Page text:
An Exordium of Genetic Algorithms (GAs

)

Mithun.k Mtech ² Technology Management
1

Overview
y History of Genetic Algorithm y Introduction to Genetic Algorithms y GA operators and parameters y Examples for the optimization using GA y Classification of GA y Conclusion

2

4

History Of Genetic Algorithms
y Four historical paradigms that have served as the basis for

Evolutionary Computing are
1) 2) 3) 4)

evolutionary programming evolutionary strategies genetic algorithms genetic programming

(Forgel (Recheuberg (Holland (John Koza

1966) 1973) 1975) 1992)

y differs in the nature of the
o representation schemes, o the reproduction operators o and selection methods.

5

History
1)Genetic Algorithm
y Representation - fixed-length bit string

continue«

0111011011011
y the string is ´evaluated as a collection of structural features of a

solution that have little or no interactionsµ. ||

´Gene represents an entity that is structurally independent of
other genesµ.

6

History
y Position in string

continue«

Value stored in position
y Reproduction :

- feature of an individual - how feature is expressed?

* * *

Cross over Mutation Inversion

7

History
2)Genetic Programming

continue«

y Representation - variable-sized tree of functions and values y entire tree corresponds to a single function that may be evaluated. y Reproduction :
* * * Cross over Mutation Inversion

8

History
3)Evolutionary Strategies y Representation - fixed-length real-valued vector.

continue«

y Reproduction

o Gaussian Mutation o Intermediate Recombination

9

History
4)Evolutionary Programming
y Representing individuals· phenotypically.

continue«

y Applied in finite state machines capable of responding to

environmental stimuli and developing operators for effecting structural and behavioral change over time. y any type of computing tool could be evolved in some way using the GA principles y Reproduction ² Mutation
- No exchange of materials between individuals in population

Why Genetic Algorithm«?
y Conventional methods selecting only one individual at a time

which make them to be in a danger of trapped in a local minima or maxima.

10

What Are Genetic Algorithms (GAs)?

Genetic Algorithms are search and optimization techniques based on Darwin·s Principle of Natural Selection.

11

Darwin·s Principle Of Natural Selection
y IF there are organisms that reproduce, and y IF offspring's inherit traits from their progenitors, and y IF there is variability of traits, and y IF the environment cannot support all members of a growing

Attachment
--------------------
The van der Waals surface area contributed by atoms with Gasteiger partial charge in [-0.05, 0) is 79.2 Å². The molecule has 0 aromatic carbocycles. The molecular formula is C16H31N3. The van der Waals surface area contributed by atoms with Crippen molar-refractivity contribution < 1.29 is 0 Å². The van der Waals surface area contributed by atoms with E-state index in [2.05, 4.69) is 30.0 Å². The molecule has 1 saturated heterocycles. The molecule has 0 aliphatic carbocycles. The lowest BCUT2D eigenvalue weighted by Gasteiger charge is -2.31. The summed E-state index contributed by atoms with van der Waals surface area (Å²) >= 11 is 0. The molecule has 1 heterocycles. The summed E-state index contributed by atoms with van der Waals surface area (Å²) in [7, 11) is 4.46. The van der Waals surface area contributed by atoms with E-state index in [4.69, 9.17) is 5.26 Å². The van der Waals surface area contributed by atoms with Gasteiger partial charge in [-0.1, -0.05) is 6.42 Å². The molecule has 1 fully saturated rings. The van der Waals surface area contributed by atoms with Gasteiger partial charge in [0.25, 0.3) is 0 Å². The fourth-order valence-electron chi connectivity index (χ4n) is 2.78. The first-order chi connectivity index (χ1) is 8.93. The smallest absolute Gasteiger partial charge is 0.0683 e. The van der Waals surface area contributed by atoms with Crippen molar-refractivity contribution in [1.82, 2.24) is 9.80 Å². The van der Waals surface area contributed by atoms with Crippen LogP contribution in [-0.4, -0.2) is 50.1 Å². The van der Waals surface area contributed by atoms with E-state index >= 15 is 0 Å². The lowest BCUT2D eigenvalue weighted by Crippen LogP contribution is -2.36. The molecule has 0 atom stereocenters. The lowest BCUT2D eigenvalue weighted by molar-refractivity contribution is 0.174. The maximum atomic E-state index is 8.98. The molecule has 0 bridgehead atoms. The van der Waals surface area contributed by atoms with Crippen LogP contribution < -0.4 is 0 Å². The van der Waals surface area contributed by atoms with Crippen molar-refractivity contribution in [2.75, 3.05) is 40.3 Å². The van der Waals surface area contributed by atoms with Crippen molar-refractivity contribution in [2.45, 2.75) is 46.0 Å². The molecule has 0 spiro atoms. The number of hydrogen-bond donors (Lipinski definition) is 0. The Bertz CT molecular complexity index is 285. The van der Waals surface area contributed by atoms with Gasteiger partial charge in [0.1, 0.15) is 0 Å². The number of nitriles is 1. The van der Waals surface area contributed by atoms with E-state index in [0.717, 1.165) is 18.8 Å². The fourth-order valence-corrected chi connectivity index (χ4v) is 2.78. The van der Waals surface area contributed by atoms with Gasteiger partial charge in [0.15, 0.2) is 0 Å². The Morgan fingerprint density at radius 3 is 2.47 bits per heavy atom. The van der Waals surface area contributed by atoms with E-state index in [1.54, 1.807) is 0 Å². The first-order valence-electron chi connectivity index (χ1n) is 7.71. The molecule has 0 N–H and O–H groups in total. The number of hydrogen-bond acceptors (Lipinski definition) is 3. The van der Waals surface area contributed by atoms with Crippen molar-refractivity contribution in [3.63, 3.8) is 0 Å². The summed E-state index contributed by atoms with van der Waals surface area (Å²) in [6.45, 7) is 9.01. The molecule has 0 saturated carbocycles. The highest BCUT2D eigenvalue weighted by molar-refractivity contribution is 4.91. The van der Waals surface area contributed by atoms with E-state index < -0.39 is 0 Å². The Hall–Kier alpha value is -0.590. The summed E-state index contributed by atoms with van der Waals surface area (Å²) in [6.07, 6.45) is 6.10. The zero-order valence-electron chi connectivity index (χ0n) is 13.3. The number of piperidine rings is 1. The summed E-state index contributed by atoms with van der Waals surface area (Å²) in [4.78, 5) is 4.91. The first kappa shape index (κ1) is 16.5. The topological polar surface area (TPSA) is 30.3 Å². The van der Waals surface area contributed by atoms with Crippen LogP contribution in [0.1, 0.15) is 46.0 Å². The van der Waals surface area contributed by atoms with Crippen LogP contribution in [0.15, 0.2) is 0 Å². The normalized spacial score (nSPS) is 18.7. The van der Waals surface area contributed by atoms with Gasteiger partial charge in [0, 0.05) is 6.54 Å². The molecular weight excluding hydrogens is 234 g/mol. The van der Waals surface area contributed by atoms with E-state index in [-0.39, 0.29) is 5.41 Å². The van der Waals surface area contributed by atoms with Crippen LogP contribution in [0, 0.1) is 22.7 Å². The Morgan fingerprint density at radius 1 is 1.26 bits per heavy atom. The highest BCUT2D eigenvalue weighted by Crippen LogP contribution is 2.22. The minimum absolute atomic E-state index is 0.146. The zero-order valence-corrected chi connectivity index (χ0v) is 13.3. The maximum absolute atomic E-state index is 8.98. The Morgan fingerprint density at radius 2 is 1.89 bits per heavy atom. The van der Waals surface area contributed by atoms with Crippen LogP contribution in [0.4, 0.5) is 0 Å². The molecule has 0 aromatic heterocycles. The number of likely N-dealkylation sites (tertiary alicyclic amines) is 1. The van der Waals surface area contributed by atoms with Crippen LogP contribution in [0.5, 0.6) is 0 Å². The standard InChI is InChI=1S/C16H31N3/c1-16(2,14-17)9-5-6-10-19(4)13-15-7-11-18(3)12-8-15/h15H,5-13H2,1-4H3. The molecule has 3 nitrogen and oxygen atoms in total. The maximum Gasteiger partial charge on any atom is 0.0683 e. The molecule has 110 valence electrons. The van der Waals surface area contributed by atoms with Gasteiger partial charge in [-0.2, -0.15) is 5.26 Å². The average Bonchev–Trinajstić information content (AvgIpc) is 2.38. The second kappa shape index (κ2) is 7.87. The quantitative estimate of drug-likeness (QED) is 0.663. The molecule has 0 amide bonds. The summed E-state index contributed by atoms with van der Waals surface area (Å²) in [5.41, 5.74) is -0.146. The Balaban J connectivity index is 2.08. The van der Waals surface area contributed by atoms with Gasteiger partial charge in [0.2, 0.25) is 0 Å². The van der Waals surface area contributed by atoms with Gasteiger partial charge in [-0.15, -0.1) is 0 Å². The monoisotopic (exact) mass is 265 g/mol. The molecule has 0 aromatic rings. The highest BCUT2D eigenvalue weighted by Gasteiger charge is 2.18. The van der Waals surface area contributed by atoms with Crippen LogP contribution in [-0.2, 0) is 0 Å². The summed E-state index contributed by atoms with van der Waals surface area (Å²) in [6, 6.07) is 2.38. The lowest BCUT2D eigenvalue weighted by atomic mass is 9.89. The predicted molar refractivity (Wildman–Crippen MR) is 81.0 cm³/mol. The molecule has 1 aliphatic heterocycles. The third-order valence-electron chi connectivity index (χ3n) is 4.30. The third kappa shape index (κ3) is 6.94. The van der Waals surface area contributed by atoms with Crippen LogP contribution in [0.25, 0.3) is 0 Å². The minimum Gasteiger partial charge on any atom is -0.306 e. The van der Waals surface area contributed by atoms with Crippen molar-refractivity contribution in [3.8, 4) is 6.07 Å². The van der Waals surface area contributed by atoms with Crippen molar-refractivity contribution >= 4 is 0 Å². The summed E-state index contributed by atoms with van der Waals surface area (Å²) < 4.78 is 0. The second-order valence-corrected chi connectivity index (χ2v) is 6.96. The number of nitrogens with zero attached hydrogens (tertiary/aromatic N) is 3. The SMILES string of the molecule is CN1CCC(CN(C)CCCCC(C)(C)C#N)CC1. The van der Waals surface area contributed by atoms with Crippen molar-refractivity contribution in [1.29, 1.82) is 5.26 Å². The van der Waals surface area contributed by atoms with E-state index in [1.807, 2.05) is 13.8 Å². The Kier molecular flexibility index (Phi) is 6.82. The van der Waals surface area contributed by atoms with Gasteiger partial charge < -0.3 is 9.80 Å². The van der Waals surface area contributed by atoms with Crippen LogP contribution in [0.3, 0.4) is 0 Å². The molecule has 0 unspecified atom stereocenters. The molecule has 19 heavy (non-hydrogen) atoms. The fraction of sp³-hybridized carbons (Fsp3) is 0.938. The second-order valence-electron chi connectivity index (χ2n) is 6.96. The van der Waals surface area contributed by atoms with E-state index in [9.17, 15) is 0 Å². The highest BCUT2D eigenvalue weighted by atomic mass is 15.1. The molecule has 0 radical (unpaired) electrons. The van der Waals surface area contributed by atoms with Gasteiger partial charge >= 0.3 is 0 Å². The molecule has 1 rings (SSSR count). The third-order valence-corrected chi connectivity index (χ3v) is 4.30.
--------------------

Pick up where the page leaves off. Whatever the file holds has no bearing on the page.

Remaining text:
population, y THEN those members of the population with less-adaptive traits will die out & those members with more-adaptive traits will survive. y The result is the evolution of species.

12

An Example of Natural Selection
y Giraffes have long necks.
Giraffes with slightly longer necks could feed on leaves of higher branches when all lower ones had been eaten off. They had a better chance of survival. Favorable characteristic propagated through generations of giraffes. Now, evolved species has long necks.

NOTE: Longer necks may have been a deviant characteristic (mutation) initially but since it was favorable, was propagated over generations. Now an established trait.

13

An Example of Natural Selection

continue«

14

Evolution Through Natural Selection
Initial Population Of Animals Struggle For Existence-Survival Of the Fittest Surviving Individuals Reproduce, Propagate Favorable Characteristics

Millions Of Years

Evolved Species
(Favorable Characteristic Now A Trait Of Species)

15

Nature to Computer Mapping

Nature
Population Individual Fitness Chromosome Gene Reproduction

Computer
Set of solutions. Solution to a problem. Quality of a solution. Encoding for a Solution. Part of the encoding of a solution. Crossover

16

Flowchart of Genetic Algorithm

17

Flowchart Explanation
Step 1: Create a Random Initial Population
y An initial population is created from a random selection of solutions y These solutions have been seen as represented by chromosomes as in living

organisms y A chromosome is a packet of genetic information organized in a standard way that defines completely and individual (solution). y The genetic structure (way in which that information is packed and defined) enables the solutions to be manipulated. y The genetic operands (way in which that information can be manipulated) enables the solutions to reproduces and evolve

18

Flowchart Explanation
Step 2:Evaluate Fitness

continue«

y A value for fitness is assigned to each solution (chromosome) depending

on how close it actually is to solving the problem.
y Therefore we need to define the problem, model it, simulate it or have a